Software Defined Forwarding

I decided SDF needed a name because I was having trouble describing a concept, a very important one, in reference to SDN. And here’s the concept, with three key aspects:

  1. Forwarding traffic in a way that is different than traditional MAC learning/IP forwarding.
  2. Forwarding traffic based on more than the usual Layer 2 and Layer 3 headers (such as VXLAN headers, TCP and/or UDP headers).
  3. Programming these forwarding rules via a centralized controller (which would be necessary if you’re going to throw out all the traditional forwarding rules and configure this in any reasonable amount of time).
  4. In the cases of Layer 2 adjancencies, multipathing is inherent (either through overlays or something like TRILL).

Throwing out traditional rules of forwarding is what OpenFlow does, and OpenFlow got a lot of the SDN ball rolling. However, SDN has gone far beyond just OpenFlow, so it’s not fair to call it just OpenFlow anymore. And SDN is now far too broad of a term to be specific to fowarding rules, as SDN encompasses a wide range of topics, from forwarding to automation/orchestration, APIs, network function virtualization (NFV), stack integration (compute, storage), etc. If you take a look at the shipping SDN product listing, many of the products don’t have anything to do with actually forwarding traffic. Also something like FabricPath, TRILL, VCS, and SPB all do Ethernet forwarding in a non-standard way, but this is different. So herein lies the need I think to define a new term.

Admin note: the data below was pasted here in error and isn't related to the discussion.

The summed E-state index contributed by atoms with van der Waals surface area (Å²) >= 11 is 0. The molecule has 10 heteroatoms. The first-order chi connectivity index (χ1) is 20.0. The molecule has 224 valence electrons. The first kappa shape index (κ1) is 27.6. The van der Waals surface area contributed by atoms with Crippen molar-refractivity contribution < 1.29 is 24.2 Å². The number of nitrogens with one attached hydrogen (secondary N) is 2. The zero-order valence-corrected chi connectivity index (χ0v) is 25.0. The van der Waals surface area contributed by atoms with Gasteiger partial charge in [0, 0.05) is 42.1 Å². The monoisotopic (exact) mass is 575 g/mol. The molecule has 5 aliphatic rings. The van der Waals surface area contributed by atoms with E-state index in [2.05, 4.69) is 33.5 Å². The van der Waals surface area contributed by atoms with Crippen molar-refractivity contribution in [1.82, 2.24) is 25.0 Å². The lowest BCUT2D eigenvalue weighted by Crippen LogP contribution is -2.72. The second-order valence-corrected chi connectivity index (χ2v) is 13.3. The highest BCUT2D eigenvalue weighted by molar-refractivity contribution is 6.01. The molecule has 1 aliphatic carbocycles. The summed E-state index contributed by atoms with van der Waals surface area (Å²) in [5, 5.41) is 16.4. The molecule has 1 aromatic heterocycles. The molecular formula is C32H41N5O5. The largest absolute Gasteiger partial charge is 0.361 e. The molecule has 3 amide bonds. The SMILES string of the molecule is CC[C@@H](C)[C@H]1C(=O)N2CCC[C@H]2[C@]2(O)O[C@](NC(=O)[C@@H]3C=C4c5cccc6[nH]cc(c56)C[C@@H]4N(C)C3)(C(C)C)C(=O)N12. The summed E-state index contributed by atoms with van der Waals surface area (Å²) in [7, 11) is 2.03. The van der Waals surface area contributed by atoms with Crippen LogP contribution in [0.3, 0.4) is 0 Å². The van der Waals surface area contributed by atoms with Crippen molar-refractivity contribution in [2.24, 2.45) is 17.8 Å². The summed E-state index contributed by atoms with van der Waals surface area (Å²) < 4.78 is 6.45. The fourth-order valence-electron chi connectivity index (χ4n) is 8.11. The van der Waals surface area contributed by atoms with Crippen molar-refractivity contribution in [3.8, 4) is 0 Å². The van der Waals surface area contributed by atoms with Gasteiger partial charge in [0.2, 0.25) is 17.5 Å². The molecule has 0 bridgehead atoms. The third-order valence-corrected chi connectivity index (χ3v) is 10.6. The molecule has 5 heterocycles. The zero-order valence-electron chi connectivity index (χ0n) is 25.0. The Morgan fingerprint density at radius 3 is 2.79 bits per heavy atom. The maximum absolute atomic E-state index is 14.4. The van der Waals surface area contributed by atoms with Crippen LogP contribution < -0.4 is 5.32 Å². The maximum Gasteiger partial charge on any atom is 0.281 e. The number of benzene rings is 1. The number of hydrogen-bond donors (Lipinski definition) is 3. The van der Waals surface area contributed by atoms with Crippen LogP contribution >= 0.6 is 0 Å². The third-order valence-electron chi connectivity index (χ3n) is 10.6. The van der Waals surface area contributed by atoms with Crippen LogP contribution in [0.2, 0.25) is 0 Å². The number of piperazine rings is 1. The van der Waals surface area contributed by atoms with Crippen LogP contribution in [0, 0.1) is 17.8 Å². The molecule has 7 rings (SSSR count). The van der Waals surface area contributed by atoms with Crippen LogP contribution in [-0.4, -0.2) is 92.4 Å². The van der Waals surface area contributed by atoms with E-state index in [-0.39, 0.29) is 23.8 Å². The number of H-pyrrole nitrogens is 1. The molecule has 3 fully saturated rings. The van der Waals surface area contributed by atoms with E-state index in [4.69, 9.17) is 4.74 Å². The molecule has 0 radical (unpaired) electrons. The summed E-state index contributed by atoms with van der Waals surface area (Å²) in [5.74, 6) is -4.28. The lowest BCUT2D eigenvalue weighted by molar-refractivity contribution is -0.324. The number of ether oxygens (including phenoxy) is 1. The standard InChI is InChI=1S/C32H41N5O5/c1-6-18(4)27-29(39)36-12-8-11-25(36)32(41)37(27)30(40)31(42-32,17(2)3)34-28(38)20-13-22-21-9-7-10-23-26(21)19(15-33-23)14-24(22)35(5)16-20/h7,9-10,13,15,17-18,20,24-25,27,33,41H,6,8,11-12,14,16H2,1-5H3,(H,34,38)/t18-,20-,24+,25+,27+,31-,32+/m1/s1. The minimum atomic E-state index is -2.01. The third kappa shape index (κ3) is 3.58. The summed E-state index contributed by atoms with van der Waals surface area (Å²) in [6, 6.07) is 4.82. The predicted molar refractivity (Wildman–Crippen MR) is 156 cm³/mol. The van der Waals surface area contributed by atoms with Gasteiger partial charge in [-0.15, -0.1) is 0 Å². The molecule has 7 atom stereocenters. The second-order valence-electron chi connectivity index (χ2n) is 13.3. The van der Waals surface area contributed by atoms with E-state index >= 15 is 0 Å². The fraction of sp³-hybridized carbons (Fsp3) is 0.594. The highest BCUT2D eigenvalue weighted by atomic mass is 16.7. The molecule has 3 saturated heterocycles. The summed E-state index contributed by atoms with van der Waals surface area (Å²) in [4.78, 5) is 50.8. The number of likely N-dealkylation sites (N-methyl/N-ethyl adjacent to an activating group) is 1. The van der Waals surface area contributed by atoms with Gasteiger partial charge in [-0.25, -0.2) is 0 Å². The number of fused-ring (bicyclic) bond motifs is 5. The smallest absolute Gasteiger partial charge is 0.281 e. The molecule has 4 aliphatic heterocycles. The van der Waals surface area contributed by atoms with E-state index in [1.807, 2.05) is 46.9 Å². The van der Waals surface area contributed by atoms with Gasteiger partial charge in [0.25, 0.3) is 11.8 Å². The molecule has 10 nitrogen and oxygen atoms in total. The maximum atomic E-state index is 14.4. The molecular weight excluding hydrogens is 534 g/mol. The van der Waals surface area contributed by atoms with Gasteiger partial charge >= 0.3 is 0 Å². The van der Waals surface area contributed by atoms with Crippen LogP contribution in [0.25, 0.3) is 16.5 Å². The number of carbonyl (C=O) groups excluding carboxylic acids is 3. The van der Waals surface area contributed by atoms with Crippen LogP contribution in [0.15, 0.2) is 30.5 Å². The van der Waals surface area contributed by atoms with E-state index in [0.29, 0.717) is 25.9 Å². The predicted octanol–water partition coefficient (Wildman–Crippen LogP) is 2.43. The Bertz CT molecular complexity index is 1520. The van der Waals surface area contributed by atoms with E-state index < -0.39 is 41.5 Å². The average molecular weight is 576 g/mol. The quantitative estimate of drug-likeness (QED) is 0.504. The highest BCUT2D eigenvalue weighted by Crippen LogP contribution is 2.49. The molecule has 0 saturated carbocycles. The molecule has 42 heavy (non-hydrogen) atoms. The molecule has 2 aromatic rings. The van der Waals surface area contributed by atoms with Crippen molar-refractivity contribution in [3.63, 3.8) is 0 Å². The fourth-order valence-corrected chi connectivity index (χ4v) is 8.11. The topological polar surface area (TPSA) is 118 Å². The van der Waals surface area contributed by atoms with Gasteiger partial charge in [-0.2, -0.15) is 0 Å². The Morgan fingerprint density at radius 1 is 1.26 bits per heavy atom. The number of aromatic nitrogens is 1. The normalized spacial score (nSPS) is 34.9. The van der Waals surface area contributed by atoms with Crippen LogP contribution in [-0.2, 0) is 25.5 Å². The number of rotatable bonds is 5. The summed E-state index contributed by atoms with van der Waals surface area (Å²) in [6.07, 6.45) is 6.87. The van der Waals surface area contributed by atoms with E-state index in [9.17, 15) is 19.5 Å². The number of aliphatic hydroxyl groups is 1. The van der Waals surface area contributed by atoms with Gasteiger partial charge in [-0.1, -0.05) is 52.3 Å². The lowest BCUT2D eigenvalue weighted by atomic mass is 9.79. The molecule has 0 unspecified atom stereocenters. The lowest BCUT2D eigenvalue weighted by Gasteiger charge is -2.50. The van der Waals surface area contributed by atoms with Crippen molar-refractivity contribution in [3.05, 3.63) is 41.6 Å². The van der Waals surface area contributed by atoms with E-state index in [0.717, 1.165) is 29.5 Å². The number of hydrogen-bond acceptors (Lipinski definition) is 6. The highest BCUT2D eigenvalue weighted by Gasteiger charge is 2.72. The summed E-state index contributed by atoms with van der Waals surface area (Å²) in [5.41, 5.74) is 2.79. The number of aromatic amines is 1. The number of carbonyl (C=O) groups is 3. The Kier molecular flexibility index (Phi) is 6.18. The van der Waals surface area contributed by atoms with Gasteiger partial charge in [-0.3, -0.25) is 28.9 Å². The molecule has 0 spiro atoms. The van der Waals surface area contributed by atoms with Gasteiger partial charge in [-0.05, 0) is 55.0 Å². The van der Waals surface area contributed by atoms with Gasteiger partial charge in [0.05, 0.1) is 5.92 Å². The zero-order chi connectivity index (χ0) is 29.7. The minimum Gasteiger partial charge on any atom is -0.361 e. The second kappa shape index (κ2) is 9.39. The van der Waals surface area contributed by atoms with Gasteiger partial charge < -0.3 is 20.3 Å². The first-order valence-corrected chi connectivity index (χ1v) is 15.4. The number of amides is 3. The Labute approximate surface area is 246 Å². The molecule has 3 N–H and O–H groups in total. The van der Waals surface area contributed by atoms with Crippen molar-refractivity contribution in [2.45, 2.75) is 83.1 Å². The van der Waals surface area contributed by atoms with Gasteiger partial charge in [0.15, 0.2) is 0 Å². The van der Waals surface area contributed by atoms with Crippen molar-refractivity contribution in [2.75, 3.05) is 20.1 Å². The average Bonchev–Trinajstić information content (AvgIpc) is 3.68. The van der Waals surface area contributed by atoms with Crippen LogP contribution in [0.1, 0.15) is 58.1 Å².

And make no mistake, SDF (or whatever we end up calling it) is going to be an important factor in what pushes SDN from hype to implementation.